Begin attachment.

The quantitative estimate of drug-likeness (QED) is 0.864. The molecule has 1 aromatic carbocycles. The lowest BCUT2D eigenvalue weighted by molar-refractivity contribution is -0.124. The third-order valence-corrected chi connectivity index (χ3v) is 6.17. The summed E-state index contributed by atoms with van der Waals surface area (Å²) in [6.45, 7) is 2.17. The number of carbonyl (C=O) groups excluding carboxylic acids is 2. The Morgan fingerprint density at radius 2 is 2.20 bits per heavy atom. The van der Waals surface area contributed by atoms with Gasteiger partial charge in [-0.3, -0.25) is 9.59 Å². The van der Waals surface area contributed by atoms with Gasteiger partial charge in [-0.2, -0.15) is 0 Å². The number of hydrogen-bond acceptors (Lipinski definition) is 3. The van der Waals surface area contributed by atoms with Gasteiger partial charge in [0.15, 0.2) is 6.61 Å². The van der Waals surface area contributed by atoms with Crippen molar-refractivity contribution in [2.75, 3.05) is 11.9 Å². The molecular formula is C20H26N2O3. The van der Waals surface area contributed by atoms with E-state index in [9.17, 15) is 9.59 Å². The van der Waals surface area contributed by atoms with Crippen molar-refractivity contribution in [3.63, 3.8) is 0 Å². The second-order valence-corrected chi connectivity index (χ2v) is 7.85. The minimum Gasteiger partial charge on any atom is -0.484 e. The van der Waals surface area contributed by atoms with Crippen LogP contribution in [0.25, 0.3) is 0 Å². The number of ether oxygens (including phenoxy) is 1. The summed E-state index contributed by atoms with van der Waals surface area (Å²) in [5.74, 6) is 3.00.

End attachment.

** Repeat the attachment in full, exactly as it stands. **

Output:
The quantitative estimate of drug-likeness (QED) is 0.864. The molecule has 1 aromatic carbocycles. The lowest BCUT2D eigenvalue weighted by molar-refractivity contribution is -0.124. The third-order valence-corrected chi connectivity index (χ3v) is 6.17. The summed E-state index contributed by atoms with van der Waals surface area (Å²) in [6.45, 7) is 2.17. The number of carbonyl (C=O) groups excluding carboxylic acids is 2. The Morgan fingerprint density at radius 2 is 2.20 bits per heavy atom. The van der Waals surface area contributed by atoms with Gasteiger partial charge in [-0.3, -0.25) is 9.59 Å². The van der Waals surface area contributed by atoms with Gasteiger partial charge in [-0.2, -0.15) is 0 Å². The number of hydrogen-bond acceptors (Lipinski definition) is 3. The van der Waals surface area contributed by atoms with Gasteiger partial charge in [0.15, 0.2) is 6.61 Å². The van der Waals surface area contributed by atoms with Crippen molar-refractivity contribution in [2.75, 3.05) is 11.9 Å². The molecular formula is C20H26N2O3. The van der Waals surface area contributed by atoms with E-state index in [9.17, 15) is 9.59 Å². The van der Waals surface area contributed by atoms with Crippen molar-refractivity contribution in [3.63, 3.8) is 0 Å². The second-order valence-corrected chi connectivity index (χ2v) is 7.85. The minimum Gasteiger partial charge on any atom is -0.484 e. The van der Waals surface area contributed by atoms with Crippen LogP contribution in [0.25, 0.3) is 0 Å². The number of ether oxygens (including phenoxy) is 1. The summed E-state index contributed by atoms with van der Waals surface area (Å²) in [5.74, 6) is 3.00.